OpinionMeister

Thursday, January 27, 2005

Congressmen and Senators Flout Pay Law

An article by the National Taxpayers Union documents how the House and Senate ignore the law in making full payment to members who miss many sessions to campaign for higher office. Link.
According to 2 U.S. Code 39, “The Secretary of the Senate and the Chief Administrative Officer of the House of Representatives, respectively, shall deduct from the monthly payments (or other periodic payments authorized by law) of each Member or Delegate the amount of his salary for each day that he has been absent from the Senate or House, respectively, unless such Member or Delegate assigns as the reason for such absence the sickness of himself or of some member of his family.” Under 2 U.S. Code 48, the President of the Senate and the Speaker of the House are responsible for certifying the salary accounts of their respective chambers, and so must make an inquiry into whether Section 39 deductions are in order.

They further quantify the cost to taxpayers:
  • The chronically absent list is filled with Presidential and Vice Presidential candidates, including John Kerry (D-MA), John Edwards (D-NC), Bob Graham (D-FL), Joe Lieberman (D-CT), Richard Gephardt (D-MO), and Dennis Kucinich (D-OH). But House Members bidding for Senate seats were also prominent on the list, including Brad Carson (D-OK), Mac Collins (R-GA), Jim DeMint (R-SC), Pete Deutsch (D-FL), Joseph Hoeffel (D-PA), Johnny Isakson (R-GA), Chris John (D-LA), Denise Majette (D-GA), George Nethercutt (R-WA), and Patrick Toomey (R-PA).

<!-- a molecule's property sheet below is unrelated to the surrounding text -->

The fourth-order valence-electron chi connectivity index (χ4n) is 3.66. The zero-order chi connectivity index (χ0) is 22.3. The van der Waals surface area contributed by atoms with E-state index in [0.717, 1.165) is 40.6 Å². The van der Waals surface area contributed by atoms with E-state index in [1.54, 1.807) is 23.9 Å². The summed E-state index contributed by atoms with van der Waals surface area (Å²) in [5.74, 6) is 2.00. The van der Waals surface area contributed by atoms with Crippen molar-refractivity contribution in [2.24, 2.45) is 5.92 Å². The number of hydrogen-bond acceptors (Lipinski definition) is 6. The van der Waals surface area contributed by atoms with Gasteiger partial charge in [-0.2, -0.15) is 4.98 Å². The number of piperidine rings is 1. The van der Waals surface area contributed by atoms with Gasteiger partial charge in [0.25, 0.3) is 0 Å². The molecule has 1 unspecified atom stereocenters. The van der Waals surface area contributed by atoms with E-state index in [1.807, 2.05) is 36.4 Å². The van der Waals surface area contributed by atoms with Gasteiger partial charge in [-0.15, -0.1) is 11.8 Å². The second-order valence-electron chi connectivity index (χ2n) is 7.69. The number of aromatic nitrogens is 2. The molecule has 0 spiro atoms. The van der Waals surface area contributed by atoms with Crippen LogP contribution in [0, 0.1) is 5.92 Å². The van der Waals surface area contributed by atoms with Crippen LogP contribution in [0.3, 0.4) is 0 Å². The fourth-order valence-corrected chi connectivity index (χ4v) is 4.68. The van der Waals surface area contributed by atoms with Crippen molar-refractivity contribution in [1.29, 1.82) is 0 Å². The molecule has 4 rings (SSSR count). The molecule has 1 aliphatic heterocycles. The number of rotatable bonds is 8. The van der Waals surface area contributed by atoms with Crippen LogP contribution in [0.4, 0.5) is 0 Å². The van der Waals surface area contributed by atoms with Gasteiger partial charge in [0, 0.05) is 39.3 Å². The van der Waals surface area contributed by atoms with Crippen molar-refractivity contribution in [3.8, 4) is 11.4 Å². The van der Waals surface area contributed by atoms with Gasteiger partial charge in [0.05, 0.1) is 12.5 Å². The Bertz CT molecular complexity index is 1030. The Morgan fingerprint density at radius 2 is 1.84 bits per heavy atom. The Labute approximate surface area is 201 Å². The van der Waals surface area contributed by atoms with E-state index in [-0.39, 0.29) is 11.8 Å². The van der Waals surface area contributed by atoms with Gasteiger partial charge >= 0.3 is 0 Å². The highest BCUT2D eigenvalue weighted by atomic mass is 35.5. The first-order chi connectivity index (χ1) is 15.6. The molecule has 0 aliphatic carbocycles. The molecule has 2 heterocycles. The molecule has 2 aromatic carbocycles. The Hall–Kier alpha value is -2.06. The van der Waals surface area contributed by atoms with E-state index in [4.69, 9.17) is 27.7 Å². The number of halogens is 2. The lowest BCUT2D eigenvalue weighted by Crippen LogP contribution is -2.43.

• From January 2003 to the October 2004 recess, John Kerry missed 146 days of votes without being granted leave. Total salary overpayment: $90,932.68. His running mate, John Edwards, compiled 102 days of unexcused absences during that period, for an overpayment of $63,543.16. Both Senators missed every vote during the months of July, September, and October.
  • On the House side, Dick Gephardt’s failed bid for the Presidency cost taxpayers $81,362.53 in excessive pay. Gephardt was absent for 85 of the 109 days the House cast votes in the year 2003 alone. Combined with 2004, Gephardt had the highest unexcused absence rate in the House, at 131 days – still short of Kerry’s record total.
  • Then-Rep. Jim DeMint’s successful 2004 bid for South Carolina’s Senate seat could help to explain some or all of his 37 unexcused absences, and an apparent $23,305.56 salary overpayment. In 2003, now Kentucky Governor and former Rep. Ernie Fletcher (R) missed 27 session days, for a total salary overpayment of $16,640.91. Three Georgia lawmakers who were locked in tight contests – Collins, Isakson, and Majette – racked up 55 days of unexcused absences and $34,643.40 of potentially illegal salary among them during 2004.

This seems so typical of men who are used to spending billions of other people's money, but rarely give a dime of their own money to charity. Someone should have told John Kerry that Teresa could have upped his allowance so he wouldn't have had to rip off the taxpayers.

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